When you forgive, you in no way change the past – but you sure do change the future. ~Bernard Meltzer
Twenty-two years ago today I was held up at gun point. To this day I almost never carry cash. I keep my car doors locked. I watch my back and am vigilant about my surroundings. When I must go out alone this time of year, I don’t even carry a purse.
The point is violence changes a person. Or, it changed me. At first I was distrustful, frightened, and on heightened alert. I needed to talk about my ordeal. And I talked and I talked. I had been violated, and I needed to feel validated. I was physically unscathed, but emotionally damaged. I wallowed in my worry. It took me many more years than I’d like to admit to rise from victim to victor.
This was a decision I had to make on my own. Once I made the decision I had to take the steps to begin to heal. No one could do the work for me. I stopped taking medication for the anxiety. I let myself feel all the emotions running through me, and I learned techniques (breathing and visualization) to get me through panic attacks. I took a self-defense class and other precautions to help me feel in control of my personal space.
You may think from my first paragraph I have not arrived to this point, that I have not let the ordeal go. I have. You see it’s all a part of the forgiven but not forgotten theory which is one I’ve struggled to understand. I have always believed when someone said, “I forgive you, but I have not forgotten.” that they were not being truthful. (My grandmother was famous for this.) I get it now. I forgive my assailant, but I have not forgotten the lesson she taught me. Being vigilant is my coping mechanism to keep me safe. Being aware helps me trust my instincts as well. I may not always be out of harm’s way, but I try not to recklessly place myself there.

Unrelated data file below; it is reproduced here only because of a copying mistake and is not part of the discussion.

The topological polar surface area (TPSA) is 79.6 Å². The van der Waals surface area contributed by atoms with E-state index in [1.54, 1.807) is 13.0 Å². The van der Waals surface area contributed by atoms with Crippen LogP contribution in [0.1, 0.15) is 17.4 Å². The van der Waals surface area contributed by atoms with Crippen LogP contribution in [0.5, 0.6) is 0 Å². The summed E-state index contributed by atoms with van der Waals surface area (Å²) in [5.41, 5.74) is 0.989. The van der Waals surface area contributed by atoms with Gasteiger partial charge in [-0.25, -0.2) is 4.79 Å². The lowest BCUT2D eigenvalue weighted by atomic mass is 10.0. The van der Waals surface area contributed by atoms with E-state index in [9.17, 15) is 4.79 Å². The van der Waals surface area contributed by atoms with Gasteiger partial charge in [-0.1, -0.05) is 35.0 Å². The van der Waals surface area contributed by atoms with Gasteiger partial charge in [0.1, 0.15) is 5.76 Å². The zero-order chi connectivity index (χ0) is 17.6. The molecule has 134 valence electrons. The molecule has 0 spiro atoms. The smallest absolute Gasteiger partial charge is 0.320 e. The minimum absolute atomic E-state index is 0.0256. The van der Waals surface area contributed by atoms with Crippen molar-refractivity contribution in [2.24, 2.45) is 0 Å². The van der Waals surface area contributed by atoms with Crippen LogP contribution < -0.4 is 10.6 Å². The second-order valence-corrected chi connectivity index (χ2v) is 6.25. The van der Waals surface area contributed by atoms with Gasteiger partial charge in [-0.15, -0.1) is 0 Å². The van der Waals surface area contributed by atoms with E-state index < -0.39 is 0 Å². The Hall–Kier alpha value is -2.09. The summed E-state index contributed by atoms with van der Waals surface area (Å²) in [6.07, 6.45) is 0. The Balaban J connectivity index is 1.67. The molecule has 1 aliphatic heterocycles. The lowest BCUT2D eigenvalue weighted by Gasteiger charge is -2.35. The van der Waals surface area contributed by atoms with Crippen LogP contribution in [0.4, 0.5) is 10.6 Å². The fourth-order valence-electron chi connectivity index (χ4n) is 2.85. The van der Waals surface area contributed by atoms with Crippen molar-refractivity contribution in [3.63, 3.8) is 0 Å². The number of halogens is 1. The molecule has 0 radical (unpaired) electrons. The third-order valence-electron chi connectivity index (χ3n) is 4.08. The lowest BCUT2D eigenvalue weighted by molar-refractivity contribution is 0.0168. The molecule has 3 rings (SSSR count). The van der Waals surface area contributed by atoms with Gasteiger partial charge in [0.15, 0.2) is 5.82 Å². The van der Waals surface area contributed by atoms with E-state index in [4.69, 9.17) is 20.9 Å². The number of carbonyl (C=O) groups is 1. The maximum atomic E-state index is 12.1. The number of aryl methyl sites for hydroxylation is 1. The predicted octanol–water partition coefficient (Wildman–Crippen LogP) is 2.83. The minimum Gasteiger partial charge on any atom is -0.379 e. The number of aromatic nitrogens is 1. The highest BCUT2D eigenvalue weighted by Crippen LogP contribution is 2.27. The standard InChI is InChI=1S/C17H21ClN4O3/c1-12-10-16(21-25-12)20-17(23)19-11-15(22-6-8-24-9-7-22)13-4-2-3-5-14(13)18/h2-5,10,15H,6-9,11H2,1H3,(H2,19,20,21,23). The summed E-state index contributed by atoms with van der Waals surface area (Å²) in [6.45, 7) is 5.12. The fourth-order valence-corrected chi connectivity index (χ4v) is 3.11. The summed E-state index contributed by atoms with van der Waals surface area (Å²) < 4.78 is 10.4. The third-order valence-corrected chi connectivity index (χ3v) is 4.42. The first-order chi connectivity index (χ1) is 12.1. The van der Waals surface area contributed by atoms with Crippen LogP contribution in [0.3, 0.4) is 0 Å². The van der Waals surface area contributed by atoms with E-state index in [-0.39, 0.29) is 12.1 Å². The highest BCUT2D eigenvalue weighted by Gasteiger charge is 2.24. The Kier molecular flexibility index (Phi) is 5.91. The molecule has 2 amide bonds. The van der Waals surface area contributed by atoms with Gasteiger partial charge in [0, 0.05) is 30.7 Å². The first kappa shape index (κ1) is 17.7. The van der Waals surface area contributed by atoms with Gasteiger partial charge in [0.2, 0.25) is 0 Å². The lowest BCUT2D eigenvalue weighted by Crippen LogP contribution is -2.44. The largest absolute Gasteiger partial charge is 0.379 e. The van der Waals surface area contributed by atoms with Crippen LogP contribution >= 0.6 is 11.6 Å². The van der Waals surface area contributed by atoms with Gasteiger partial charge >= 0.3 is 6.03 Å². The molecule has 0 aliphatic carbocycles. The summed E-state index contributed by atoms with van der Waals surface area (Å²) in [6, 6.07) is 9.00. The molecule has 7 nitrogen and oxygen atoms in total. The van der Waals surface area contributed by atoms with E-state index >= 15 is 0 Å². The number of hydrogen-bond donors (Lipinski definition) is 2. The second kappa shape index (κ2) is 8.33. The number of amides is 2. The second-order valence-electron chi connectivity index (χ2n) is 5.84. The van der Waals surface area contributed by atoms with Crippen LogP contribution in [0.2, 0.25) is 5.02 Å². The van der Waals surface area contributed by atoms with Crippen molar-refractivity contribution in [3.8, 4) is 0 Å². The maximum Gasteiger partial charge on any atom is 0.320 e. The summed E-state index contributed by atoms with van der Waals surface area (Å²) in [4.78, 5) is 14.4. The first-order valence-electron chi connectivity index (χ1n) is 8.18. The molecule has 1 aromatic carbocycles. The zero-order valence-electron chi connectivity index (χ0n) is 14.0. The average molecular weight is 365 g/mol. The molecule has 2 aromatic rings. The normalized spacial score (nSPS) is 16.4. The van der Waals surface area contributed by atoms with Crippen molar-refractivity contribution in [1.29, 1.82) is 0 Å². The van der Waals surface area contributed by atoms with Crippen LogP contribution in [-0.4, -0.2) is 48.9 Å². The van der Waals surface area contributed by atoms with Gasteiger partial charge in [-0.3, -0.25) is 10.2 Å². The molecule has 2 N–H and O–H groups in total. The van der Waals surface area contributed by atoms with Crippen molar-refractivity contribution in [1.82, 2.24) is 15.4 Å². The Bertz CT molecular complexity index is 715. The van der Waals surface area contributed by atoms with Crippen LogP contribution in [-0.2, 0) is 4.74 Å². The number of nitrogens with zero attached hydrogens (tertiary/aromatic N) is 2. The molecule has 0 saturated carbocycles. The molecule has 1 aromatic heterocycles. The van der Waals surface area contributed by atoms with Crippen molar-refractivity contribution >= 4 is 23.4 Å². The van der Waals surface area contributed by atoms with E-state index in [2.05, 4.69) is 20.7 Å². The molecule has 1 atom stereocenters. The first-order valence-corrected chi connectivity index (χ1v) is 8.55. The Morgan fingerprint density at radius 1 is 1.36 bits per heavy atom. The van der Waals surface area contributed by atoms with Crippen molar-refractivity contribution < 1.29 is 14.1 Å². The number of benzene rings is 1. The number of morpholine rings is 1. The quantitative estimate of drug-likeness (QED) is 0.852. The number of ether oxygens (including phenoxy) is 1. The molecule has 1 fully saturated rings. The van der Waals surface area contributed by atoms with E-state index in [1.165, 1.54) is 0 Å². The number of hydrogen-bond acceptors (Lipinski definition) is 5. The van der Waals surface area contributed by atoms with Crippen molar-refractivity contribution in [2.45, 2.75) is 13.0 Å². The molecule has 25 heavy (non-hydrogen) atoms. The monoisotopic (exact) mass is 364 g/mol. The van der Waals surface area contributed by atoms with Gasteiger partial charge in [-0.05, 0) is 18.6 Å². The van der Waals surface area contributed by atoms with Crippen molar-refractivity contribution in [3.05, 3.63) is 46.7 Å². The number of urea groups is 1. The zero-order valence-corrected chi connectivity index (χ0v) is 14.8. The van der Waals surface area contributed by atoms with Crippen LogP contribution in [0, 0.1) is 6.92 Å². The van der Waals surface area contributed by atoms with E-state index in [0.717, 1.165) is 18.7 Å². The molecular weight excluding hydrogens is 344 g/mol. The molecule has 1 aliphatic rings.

Whatever choices we make in life come with consequences in which we must learn to deal. I dealt in my own way, piecing my life back together. I’m sure my attacker did the same. I only hope she learned to make better choices.
If “Tanya” is still alive, she should be about forty now. Whether she regretted her actions I will probably never know. Regardless of her reasons behind the hold up, I hope she got a second lease on life. I hope she is free of whatever demons possessed her that day. I hope drugs and violence are no longer a part of her life. I hope she found the skills and support she needed to live a legal and loving life.
The last step of my healing is forgiveness. For some reason, that was never an option before now. But like I said earlier, I’ve changed. Today, I am finally able to say I forgive her. Merry Christmas to me. Yes, to me…forgiveness is much more for the person releasing than the person to whom is being forgiven.
****I won’t be posting, visiting, or commenting until after New Years.